e. A person has a large park model with 5 slides by the lake, and thoroughly
enjoys the RV Park life.
f. From out of area, got a job, and living in RV while house-hunt.
Believe me, the list of reasons go on and on and in most cases the persons are not living in the RV because they can't afford anything else.
Finally, if the RV park didn't have the steady income from those long-term guests, you would probably be paying a lot more for your nightly visit.
If you are even the least bit handy and don't mind getting on top of your RV, this is definitely a do-it-yourself job and will save you several hundred dollars.
If the 13,500 BTU unit was doing the job before, why go larger?
Don't know best place to buy in Utah, but bought a Carrier brand 13,500 unit in Houston from PPL last week, rooftop and ceiling unit for ducted system, for $546.70, plus sales tax.
4 bolts connect the upper and lower units, then unless your rig is really old, the electrical connections are modular. One thing to make sure of is clean very well all areas where the gasket touches.
Took about 1.5 hours to install. Just watch carefully as you un-install the old one, and re-install the new one the same way and you will be surprised at how easy and quickly you will finish the job.
Having retired from the tire industry after 40 years, experiencing virtually every tire situation imaginable, I will give you my simple, clear view on tire blowout problems.
More tires blow out due to poor workmanship than age. That poor workmanship may not show up for a year or so after tire is in service.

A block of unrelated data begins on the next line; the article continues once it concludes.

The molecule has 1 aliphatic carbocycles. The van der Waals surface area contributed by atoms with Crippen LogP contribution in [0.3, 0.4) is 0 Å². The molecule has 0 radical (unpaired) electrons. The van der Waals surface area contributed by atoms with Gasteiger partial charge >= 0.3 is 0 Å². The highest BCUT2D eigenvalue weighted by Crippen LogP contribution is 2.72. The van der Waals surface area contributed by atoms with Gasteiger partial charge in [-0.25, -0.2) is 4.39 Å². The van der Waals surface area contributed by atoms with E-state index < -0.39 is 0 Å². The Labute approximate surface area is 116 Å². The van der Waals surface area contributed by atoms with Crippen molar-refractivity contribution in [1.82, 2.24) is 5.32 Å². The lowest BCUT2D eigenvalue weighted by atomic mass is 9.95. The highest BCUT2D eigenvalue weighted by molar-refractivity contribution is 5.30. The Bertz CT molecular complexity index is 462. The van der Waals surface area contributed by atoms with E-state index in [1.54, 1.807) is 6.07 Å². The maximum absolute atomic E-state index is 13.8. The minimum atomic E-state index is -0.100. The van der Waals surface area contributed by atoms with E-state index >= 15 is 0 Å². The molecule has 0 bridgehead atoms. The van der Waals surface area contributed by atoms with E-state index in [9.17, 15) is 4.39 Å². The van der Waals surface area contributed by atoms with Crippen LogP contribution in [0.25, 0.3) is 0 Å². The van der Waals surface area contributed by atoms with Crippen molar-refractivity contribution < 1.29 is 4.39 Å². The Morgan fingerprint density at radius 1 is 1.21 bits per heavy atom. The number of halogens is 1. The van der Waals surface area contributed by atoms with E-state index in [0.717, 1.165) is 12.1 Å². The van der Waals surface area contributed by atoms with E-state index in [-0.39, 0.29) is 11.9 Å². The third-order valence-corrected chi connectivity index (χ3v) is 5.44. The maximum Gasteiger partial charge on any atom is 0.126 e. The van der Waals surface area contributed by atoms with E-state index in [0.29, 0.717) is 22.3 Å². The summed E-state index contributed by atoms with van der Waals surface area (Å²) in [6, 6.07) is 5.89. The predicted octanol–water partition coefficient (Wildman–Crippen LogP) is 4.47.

'Passin' Thru''s message above says it best: 4.4 million miles without a blowout.
In fact I am very opposed to scrapping tires systematically at 6 or 7 years; certainly after they are 10 years old, but conditions vary over the USA and one age rule does not apply to all conditions and maintenance situations.
Begin with the best tire you can afford, maintain air pressure as per THE TIRE MANUFACTURER'S guide (not necessarily the RV manufacturer).
Tire manufacturer wants you to get the best service from the tires, the RV manufacturer leans toward giving you the best ride.
Carefully check tread and sidewalls at least before every RV season, and after you have hit an object in the road. Cuts or bulges is what you are mainly looking for. Of course severe weather checking should also be considered a potential problem.
My opinions based on much, much practical experience.
Confirming another post here:
I have a propane dispensing station, and assure you propane cylinders must be re-certified 12 years from date of manufacture, then again 5 years from that date.
In my area the standard customers' joke is, if they present an out-of-date cylinder "that's OK, I'll take it to Wal Mart and exchange it for one in-date"
I don't care what advice you use and what advice don't use, I just
know from 40 years experience many, many failures are blamed on age
that were actually the result of poor maintenance, internal shock
damage that didn't show up on the surface and many other problems.
That's why I say again, go to the people who made the product, the
tire manufacturer, and use their recommendations on age.
40 years in the tire industry; seen it all and done most of it.
Use 'em and don't worry.
This tire age thing is a very successful marketing ploy.
Go to the TIRE MANUFACTURER'S website and read their
recommendations on number of years to use your tires.
Don't listen to a dealer, marketing person, or your
brother-in-law. Lot of hear-say, developed by the same
marketers that sold kids expiration dates on breakfast
cereal years ago.
40 years in the tire industry; seen it all and done most of it.
Didn't read all the biased comments, but did not find one that mentions the difference in weather. Freeze your b u t t off in SD, but not in most of Texas.
But that's OK, we have plenty of good folks in TX, just head on North.
Unless the tires were physically separating, and if so you would
not have made it home on them, that inspector must have radar vision.
I, too, would like to know what the inspector found wrong.
According to the reports I read Michelin voluntarily recalled approx. 1.2 million of these tires in the USA. They only had about 200 that actually failed, and no injuries nor deaths.
With that low percentage of returns, I strongly doubt you had 4 tires that you 'inspector' could honestly determine unsafe to use.